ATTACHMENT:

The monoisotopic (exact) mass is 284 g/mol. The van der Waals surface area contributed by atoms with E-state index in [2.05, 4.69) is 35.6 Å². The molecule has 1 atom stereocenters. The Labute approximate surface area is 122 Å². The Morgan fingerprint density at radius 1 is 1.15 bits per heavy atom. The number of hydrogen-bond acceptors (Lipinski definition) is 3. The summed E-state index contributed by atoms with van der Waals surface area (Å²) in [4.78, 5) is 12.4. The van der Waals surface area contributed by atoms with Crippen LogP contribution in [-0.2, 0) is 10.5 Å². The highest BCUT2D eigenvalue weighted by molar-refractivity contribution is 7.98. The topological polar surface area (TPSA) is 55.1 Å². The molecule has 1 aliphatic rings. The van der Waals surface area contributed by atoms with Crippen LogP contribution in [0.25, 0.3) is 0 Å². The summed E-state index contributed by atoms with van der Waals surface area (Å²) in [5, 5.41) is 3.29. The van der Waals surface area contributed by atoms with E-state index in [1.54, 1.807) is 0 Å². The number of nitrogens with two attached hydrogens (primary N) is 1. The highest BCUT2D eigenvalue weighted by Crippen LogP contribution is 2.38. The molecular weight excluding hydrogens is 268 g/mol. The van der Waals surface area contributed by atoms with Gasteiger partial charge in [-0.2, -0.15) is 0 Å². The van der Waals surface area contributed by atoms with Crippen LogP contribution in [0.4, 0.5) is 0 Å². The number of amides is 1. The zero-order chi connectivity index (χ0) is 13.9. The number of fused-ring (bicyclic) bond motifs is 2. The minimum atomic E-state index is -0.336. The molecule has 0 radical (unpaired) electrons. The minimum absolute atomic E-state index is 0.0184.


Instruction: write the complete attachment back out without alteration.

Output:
The monoisotopic (exact) mass is 284 g/mol. The van der Waals surface area contributed by atoms with E-state index in [2.05, 4.69) is 35.6 Å². The molecule has 1 atom stereocenters. The Labute approximate surface area is 122 Å². The Morgan fingerprint density at radius 1 is 1.15 bits per heavy atom. The number of hydrogen-bond acceptors (Lipinski definition) is 3. The summed E-state index contributed by atoms with van der Waals surface area (Å²) in [4.78, 5) is 12.4. The van der Waals surface area contributed by atoms with Crippen LogP contribution in [-0.2, 0) is 10.5 Å². The highest BCUT2D eigenvalue weighted by molar-refractivity contribution is 7.98. The topological polar surface area (TPSA) is 55.1 Å². The molecule has 1 aliphatic rings. The van der Waals surface area contributed by atoms with Crippen LogP contribution in [0.25, 0.3) is 0 Å². The summed E-state index contributed by atoms with van der Waals surface area (Å²) in [5, 5.41) is 3.29. The van der Waals surface area contributed by atoms with E-state index in [1.54, 1.807) is 0 Å². The number of nitrogens with two attached hydrogens (primary N) is 1. The highest BCUT2D eigenvalue weighted by Crippen LogP contribution is 2.38. The molecular weight excluding hydrogens is 268 g/mol. The van der Waals surface area contributed by atoms with Gasteiger partial charge in [-0.2, -0.15) is 0 Å². The van der Waals surface area contributed by atoms with Crippen LogP contribution in [0.4, 0.5) is 0 Å². The number of amides is 1. The zero-order chi connectivity index (χ0) is 13.9. The number of fused-ring (bicyclic) bond motifs is 2. The minimum atomic E-state index is -0.336. The molecule has 0 radical (unpaired) electrons. The minimum absolute atomic E-state index is 0.0184.